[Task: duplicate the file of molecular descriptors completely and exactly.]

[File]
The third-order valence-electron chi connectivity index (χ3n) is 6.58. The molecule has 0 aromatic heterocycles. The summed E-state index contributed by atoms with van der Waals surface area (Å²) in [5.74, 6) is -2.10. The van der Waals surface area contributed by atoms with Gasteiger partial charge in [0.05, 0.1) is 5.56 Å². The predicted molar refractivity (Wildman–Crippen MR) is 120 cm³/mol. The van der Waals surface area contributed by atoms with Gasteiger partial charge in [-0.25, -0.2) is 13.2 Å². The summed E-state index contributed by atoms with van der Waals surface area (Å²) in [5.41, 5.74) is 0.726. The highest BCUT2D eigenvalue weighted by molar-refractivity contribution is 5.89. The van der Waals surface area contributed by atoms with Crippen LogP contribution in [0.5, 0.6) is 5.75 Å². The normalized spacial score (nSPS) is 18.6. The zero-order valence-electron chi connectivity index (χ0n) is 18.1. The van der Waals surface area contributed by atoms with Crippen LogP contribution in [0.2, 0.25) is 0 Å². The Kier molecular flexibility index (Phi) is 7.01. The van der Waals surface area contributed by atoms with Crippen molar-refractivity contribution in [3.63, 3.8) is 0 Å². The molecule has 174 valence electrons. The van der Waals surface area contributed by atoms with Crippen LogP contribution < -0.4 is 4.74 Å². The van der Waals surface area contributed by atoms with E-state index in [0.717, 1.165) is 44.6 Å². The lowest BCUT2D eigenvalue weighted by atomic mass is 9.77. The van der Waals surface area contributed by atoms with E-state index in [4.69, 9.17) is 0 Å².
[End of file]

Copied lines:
The third-order valence-electron chi connectivity index (χ3n) is 6.58. The molecule has 0 aromatic heterocycles. The summed E-state index contributed by atoms with van der Waals surface area (Å²) in [5.74, 6) is -2.10. The van der Waals surface area contributed by atoms with Gasteiger partial charge in [0.05, 0.1) is 5.56 Å². The predicted molar refractivity (Wildman–Crippen MR) is 120 cm³/mol. The van der Waals surface area contributed by atoms with Gasteiger partial charge in [-0.25, -0.2) is 13.2 Å². The summed E-state index contributed by atoms with van der Waals surface area (Å²) in [5.41, 5.74) is 0.726. The highest BCUT2D eigenvalue weighted by molar-refractivity contribution is 5.89. The van der Waals surface area contributed by atoms with Crippen LogP contribution in [0.5, 0.6) is 5.75 Å². The normalized spacial score (nSPS) is 18.6. The zero-order valence-electron chi connectivity index (χ0n) is 18.1. The van der Waals surface area contributed by atoms with Crippen LogP contribution in [0.2, 0.25) is 0 Å². The Kier molecular flexibility index (Phi) is 7.01. The van der Waals surface area contributed by atoms with Crippen molar-refractivity contribution in [3.63, 3.8) is 0 Å². The molecule has 174 valence electrons. The van der Waals surface area contributed by atoms with Crippen LogP contribution < -0.4 is 4.74 Å². The van der Waals surface area contributed by atoms with E-state index in [0.717, 1.165) is 44.6 Å². The lowest BCUT2D eigenvalue weighted by atomic mass is 9.77. The van der Waals surface area contributed by atoms with E-state index in [4.69, 9.17) is 0 Å².